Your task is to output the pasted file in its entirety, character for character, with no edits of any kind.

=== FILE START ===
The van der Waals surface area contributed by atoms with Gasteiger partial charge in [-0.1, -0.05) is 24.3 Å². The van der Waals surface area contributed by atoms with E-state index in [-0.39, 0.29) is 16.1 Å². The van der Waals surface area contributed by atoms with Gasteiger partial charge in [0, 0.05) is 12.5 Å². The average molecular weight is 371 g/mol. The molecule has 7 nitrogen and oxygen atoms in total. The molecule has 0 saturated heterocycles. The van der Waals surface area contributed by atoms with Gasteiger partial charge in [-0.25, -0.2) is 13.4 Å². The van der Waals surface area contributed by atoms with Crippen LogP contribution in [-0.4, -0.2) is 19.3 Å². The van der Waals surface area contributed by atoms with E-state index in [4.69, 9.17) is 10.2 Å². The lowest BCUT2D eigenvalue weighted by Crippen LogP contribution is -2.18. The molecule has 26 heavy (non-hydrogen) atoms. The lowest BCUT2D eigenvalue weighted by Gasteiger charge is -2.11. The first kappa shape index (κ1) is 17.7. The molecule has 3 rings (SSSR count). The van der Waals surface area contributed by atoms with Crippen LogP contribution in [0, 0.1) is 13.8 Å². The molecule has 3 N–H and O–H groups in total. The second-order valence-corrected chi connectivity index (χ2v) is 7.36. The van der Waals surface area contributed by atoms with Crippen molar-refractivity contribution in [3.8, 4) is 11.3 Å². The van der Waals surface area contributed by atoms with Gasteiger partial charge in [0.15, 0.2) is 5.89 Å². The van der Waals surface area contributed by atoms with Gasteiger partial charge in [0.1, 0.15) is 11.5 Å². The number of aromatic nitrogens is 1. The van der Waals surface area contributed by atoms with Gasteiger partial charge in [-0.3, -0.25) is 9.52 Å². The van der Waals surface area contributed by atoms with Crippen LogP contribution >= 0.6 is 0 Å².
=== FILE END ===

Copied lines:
The van der Waals surface area contributed by atoms with Gasteiger partial charge in [-0.1, -0.05) is 24.3 Å². The van der Waals surface area contributed by atoms with E-state index in [-0.39, 0.29) is 16.1 Å². The van der Waals surface area contributed by atoms with Gasteiger partial charge in [0, 0.05) is 12.5 Å². The average molecular weight is 371 g/mol. The molecule has 7 nitrogen and oxygen atoms in total. The molecule has 0 saturated heterocycles. The van der Waals surface area contributed by atoms with Gasteiger partial charge in [-0.25, -0.2) is 13.4 Å². The van der Waals surface area contributed by atoms with Crippen LogP contribution in [-0.4, -0.2) is 19.3 Å². The van der Waals surface area contributed by atoms with E-state index in [4.69, 9.17) is 10.2 Å². The lowest BCUT2D eigenvalue weighted by Crippen LogP contribution is -2.18. The molecule has 26 heavy (non-hydrogen) atoms. The lowest BCUT2D eigenvalue weighted by Gasteiger charge is -2.11. The first kappa shape index (κ1) is 17.7. The molecule has 3 rings (SSSR count). The van der Waals surface area contributed by atoms with Crippen LogP contribution in [0, 0.1) is 13.8 Å². The molecule has 3 N–H and O–H groups in total. The second-order valence-corrected chi connectivity index (χ2v) is 7.36. The van der Waals surface area contributed by atoms with Crippen molar-refractivity contribution in [3.8, 4) is 11.3 Å². The van der Waals surface area contributed by atoms with Gasteiger partial charge in [0.15, 0.2) is 5.89 Å². The van der Waals surface area contributed by atoms with Gasteiger partial charge in [0.1, 0.15) is 11.5 Å². The number of aromatic nitrogens is 1. The van der Waals surface area contributed by atoms with Gasteiger partial charge in [-0.3, -0.25) is 9.52 Å². The van der Waals surface area contributed by atoms with Crippen LogP contribution >= 0.6 is 0 Å².